Jemimah Steinfeld is deputy editor for the quarterly magazine Index on Censorship. The latest issue Trouble in Paradise reports on freedoms under threat in holiday hotspots.

The Deer Hunter, Vertigo, Die Hard... it’s a shame re-releases are so often such familiar films

Returning to the same films over and over can only inhibit our viewing habits.

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To the Lexi, an adorable independent cinema in north-west London, for a rare screening earlier this week of Mikey and Nicky, complete with an informed and affectionate introduction by Peter Bradshaw of the Guardian. This sweaty, festering and bleakly funny 1976 drama stars John Cassavetes as Nicky, a low-level hood hiding out from the mob in Philadelphia, where he is kept company in his torment by his pal, Mikey (Peter Falk). The tone of desperate comedy is set in the opening moments when Nicky tries to attract the attention of Mikey, who is down in the street, by throwing a bottle wrapped in a towel. It hits the road and smashes. Mikey comes upstairs and knocks on the door. 

“Nick, it’s me. It’s Mikey from the corner. I came as soon as I got your towel.”

This is only the first of the many gems that springs from the pen of the film’s writer-director Elaine May, a spiky genius of US cinema, not exactly unsung but certainly overlooked. She directed four movies — A New Leaf and The Heartbreak Kid prior to Mikey and Nicky, and only Ishtar after it — as well as writing a heap of others, script-doctoring a bunch more and acting every now and then. She was last seen in Woody Allen’s Amazon series Crisis in Six Scenes, having earlier provided one of the few bright spots in his 2000 comedy Small Time Crooks. She will return to Broadway this October, at the age of 86, for the first time since 1960, when she and her comedy partner, the late Mike Nichols, created a new sophisticated comic vernacular and became the toast of the town. What has occasioned her return is a revival of The Waverley Gallery by Kenneth Lonergan (who gave May’s daughter, the terrific Jeannie Berlin, a plum role as the righteous, unforgettable Emily in his film Margaret). And the rest of the Waverley cast ain’t too shabby either: Joan Allen, Lucas Hedges and Michael Cera.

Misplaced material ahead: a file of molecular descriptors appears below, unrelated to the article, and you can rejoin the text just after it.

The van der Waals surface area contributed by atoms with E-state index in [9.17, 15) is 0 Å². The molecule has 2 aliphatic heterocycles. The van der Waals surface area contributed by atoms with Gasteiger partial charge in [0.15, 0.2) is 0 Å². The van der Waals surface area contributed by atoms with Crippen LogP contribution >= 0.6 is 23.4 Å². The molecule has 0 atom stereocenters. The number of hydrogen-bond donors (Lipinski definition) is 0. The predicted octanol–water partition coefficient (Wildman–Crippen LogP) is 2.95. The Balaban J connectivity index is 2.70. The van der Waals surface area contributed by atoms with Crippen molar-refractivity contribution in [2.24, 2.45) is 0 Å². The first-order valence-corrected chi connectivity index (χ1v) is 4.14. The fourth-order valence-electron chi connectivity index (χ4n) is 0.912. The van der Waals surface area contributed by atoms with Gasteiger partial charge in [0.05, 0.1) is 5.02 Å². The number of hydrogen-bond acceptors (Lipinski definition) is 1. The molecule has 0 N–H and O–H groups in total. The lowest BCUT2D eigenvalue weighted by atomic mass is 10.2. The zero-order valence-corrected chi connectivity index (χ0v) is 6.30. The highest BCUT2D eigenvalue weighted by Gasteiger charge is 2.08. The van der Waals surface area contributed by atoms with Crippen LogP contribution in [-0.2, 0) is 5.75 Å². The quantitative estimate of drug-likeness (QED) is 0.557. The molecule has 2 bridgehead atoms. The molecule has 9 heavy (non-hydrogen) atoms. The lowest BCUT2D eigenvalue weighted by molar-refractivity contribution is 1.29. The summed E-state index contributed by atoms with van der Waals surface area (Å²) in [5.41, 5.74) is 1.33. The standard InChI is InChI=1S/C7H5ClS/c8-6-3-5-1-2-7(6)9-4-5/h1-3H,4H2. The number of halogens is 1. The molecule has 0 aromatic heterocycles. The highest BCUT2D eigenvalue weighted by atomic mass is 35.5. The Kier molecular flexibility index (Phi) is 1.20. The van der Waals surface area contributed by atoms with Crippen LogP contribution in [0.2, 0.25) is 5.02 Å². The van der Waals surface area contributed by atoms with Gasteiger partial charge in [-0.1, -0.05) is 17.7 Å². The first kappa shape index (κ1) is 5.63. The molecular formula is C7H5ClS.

I digress. As well as hailing the miracle of May and Mikey and Nicky, I come to celebrate the sterling work of the Lexi team, who put in many hours of detective work and forked out a hefty chunk of change to ensure that the film didn’t have to be screened from some crummy disc. (“The image on the DVD looked like it was being projected on the side of a crisp packet,” the Lexi’s Rosie Greatorex told me.) Work like that keeps cinema alive.